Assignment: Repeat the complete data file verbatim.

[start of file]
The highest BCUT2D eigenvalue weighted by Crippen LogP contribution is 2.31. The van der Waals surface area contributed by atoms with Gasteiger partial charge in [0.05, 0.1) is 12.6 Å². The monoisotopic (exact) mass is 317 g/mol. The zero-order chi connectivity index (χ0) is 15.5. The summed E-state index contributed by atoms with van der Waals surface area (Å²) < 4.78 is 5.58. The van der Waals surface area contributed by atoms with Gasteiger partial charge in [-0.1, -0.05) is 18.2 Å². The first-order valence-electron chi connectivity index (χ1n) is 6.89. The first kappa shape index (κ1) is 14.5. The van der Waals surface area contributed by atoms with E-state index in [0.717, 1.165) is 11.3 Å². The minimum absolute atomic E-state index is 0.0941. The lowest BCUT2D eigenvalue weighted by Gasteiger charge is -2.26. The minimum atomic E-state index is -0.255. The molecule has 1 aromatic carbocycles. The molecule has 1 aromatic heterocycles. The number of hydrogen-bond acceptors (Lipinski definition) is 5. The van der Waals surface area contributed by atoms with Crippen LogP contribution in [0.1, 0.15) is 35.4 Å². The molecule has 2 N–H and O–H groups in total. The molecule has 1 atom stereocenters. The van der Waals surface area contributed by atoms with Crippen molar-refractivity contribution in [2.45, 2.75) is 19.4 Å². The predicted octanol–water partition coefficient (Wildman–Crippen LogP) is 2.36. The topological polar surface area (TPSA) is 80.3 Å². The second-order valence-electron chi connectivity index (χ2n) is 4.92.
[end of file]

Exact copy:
The highest BCUT2D eigenvalue weighted by Crippen LogP contribution is 2.31. The van der Waals surface area contributed by atoms with Gasteiger partial charge in [0.05, 0.1) is 12.6 Å². The monoisotopic (exact) mass is 317 g/mol. The zero-order chi connectivity index (χ0) is 15.5. The summed E-state index contributed by atoms with van der Waals surface area (Å²) < 4.78 is 5.58. The van der Waals surface area contributed by atoms with Gasteiger partial charge in [-0.1, -0.05) is 18.2 Å². The first-order valence-electron chi connectivity index (χ1n) is 6.89. The first kappa shape index (κ1) is 14.5. The van der Waals surface area contributed by atoms with E-state index in [0.717, 1.165) is 11.3 Å². The minimum absolute atomic E-state index is 0.0941. The lowest BCUT2D eigenvalue weighted by Gasteiger charge is -2.26. The minimum atomic E-state index is -0.255. The molecule has 1 aromatic carbocycles. The molecule has 1 aromatic heterocycles. The number of hydrogen-bond acceptors (Lipinski definition) is 5. The van der Waals surface area contributed by atoms with Crippen LogP contribution in [0.1, 0.15) is 35.4 Å². The molecule has 2 N–H and O–H groups in total. The molecule has 1 atom stereocenters. The van der Waals surface area contributed by atoms with Crippen molar-refractivity contribution in [2.45, 2.75) is 19.4 Å². The predicted octanol–water partition coefficient (Wildman–Crippen LogP) is 2.36. The topological polar surface area (TPSA) is 80.3 Å². The second-order valence-electron chi connectivity index (χ2n) is 4.92.